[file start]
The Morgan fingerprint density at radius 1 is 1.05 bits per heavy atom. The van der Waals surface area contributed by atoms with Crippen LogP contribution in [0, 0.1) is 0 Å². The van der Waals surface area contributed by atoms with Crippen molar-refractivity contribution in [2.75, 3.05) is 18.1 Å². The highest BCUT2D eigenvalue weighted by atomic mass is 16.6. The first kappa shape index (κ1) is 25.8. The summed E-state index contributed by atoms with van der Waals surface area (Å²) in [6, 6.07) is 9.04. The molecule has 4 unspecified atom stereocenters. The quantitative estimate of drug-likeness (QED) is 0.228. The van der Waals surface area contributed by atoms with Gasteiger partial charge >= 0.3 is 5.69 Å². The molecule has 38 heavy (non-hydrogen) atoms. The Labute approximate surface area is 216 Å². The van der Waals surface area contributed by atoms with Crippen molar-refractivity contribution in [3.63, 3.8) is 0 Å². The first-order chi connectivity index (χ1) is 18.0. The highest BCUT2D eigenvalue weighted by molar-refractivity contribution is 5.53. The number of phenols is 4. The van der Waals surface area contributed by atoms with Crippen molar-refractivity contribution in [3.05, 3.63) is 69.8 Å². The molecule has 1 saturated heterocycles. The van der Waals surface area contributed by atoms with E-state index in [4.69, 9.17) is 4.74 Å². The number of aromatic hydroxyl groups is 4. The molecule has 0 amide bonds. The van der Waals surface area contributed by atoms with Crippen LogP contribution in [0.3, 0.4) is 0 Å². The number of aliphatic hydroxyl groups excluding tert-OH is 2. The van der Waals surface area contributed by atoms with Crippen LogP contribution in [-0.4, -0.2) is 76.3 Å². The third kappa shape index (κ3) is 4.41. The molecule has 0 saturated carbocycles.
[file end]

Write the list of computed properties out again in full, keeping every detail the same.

The Morgan fingerprint density at radius 1 is 1.05 bits per heavy atom. The van der Waals surface area contributed by atoms with Crippen LogP contribution in [0, 0.1) is 0 Å². The van der Waals surface area contributed by atoms with Crippen molar-refractivity contribution in [2.75, 3.05) is 18.1 Å². The highest BCUT2D eigenvalue weighted by atomic mass is 16.6. The first kappa shape index (κ1) is 25.8. The summed E-state index contributed by atoms with van der Waals surface area (Å²) in [6, 6.07) is 9.04. The molecule has 4 unspecified atom stereocenters. The quantitative estimate of drug-likeness (QED) is 0.228. The van der Waals surface area contributed by atoms with Gasteiger partial charge >= 0.3 is 5.69 Å². The molecule has 38 heavy (non-hydrogen) atoms. The Labute approximate surface area is 216 Å². The van der Waals surface area contributed by atoms with Crippen molar-refractivity contribution in [3.63, 3.8) is 0 Å². The first-order chi connectivity index (χ1) is 18.0. The highest BCUT2D eigenvalue weighted by molar-refractivity contribution is 5.53. The number of phenols is 4. The van der Waals surface area contributed by atoms with Crippen molar-refractivity contribution in [3.05, 3.63) is 69.8 Å². The molecule has 1 saturated heterocycles. The van der Waals surface area contributed by atoms with E-state index in [4.69, 9.17) is 4.74 Å². The number of aromatic hydroxyl groups is 4. The molecule has 0 amide bonds. The van der Waals surface area contributed by atoms with Crippen LogP contribution in [0.3, 0.4) is 0 Å². The number of aliphatic hydroxyl groups excluding tert-OH is 2. The van der Waals surface area contributed by atoms with Crippen LogP contribution in [-0.4, -0.2) is 76.3 Å². The third kappa shape index (κ3) is 4.41. The molecule has 0 saturated carbocycles.